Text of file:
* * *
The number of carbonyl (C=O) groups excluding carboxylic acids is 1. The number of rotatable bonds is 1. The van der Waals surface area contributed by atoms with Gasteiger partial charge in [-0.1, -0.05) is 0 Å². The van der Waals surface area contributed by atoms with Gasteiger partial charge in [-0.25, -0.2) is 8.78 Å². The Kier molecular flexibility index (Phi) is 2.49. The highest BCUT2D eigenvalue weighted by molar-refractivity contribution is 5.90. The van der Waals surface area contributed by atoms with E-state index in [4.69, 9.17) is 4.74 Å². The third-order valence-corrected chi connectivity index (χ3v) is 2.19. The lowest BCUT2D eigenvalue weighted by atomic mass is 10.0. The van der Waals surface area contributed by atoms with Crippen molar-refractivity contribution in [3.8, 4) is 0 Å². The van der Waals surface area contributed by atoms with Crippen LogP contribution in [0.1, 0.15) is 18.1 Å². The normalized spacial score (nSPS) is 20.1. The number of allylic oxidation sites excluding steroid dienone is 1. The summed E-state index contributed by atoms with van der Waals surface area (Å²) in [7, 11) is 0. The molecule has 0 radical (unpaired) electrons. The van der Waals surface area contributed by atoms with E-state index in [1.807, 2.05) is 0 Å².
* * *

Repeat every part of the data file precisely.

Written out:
The number of carbonyl (C=O) groups excluding carboxylic acids is 1. The number of rotatable bonds is 1. The van der Waals surface area contributed by atoms with Gasteiger partial charge in [-0.1, -0.05) is 0 Å². The van der Waals surface area contributed by atoms with Gasteiger partial charge in [-0.25, -0.2) is 8.78 Å². The Kier molecular flexibility index (Phi) is 2.49. The highest BCUT2D eigenvalue weighted by molar-refractivity contribution is 5.90. The van der Waals surface area contributed by atoms with E-state index in [4.69, 9.17) is 4.74 Å². The third-order valence-corrected chi connectivity index (χ3v) is 2.19. The lowest BCUT2D eigenvalue weighted by atomic mass is 10.0. The van der Waals surface area contributed by atoms with Crippen molar-refractivity contribution in [3.8, 4) is 0 Å². The van der Waals surface area contributed by atoms with Crippen LogP contribution in [0.1, 0.15) is 18.1 Å². The normalized spacial score (nSPS) is 20.1. The number of allylic oxidation sites excluding steroid dienone is 1. The summed E-state index contributed by atoms with van der Waals surface area (Å²) in [7, 11) is 0. The molecule has 0 radical (unpaired) electrons. The van der Waals surface area contributed by atoms with E-state index in [1.807, 2.05) is 0 Å².